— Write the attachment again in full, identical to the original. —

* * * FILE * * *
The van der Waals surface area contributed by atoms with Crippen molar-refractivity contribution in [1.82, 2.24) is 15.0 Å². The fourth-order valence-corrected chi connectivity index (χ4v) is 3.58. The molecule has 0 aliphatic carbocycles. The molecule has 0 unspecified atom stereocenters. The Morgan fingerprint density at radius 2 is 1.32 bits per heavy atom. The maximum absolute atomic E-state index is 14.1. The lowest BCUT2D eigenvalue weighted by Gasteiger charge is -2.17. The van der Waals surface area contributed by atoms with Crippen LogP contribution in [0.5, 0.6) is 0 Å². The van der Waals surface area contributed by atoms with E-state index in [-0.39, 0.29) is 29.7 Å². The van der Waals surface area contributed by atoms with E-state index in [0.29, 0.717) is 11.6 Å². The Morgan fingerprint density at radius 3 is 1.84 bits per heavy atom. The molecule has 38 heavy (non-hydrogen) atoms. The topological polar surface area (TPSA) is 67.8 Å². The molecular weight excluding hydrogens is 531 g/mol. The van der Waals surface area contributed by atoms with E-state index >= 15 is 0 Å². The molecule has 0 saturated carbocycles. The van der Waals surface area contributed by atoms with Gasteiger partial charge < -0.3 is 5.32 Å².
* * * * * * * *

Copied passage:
The van der Waals surface area contributed by atoms with Crippen molar-refractivity contribution in [1.82, 2.24) is 15.0 Å². The fourth-order valence-corrected chi connectivity index (χ4v) is 3.58. The molecule has 0 aliphatic carbocycles. The molecule has 0 unspecified atom stereocenters. The Morgan fingerprint density at radius 2 is 1.32 bits per heavy atom. The maximum absolute atomic E-state index is 14.1. The lowest BCUT2D eigenvalue weighted by Gasteiger charge is -2.17. The van der Waals surface area contributed by atoms with Crippen LogP contribution in [0.5, 0.6) is 0 Å². The van der Waals surface area contributed by atoms with E-state index in [-0.39, 0.29) is 29.7 Å². The van der Waals surface area contributed by atoms with E-state index in [0.29, 0.717) is 11.6 Å². The Morgan fingerprint density at radius 3 is 1.84 bits per heavy atom. The molecule has 38 heavy (non-hydrogen) atoms. The topological polar surface area (TPSA) is 67.8 Å². The molecular weight excluding hydrogens is 531 g/mol. The van der Waals surface area contributed by atoms with E-state index >= 15 is 0 Å². The molecule has 0 saturated carbocycles. The van der Waals surface area contributed by atoms with Gasteiger partial charge < -0.3 is 5.32 Å².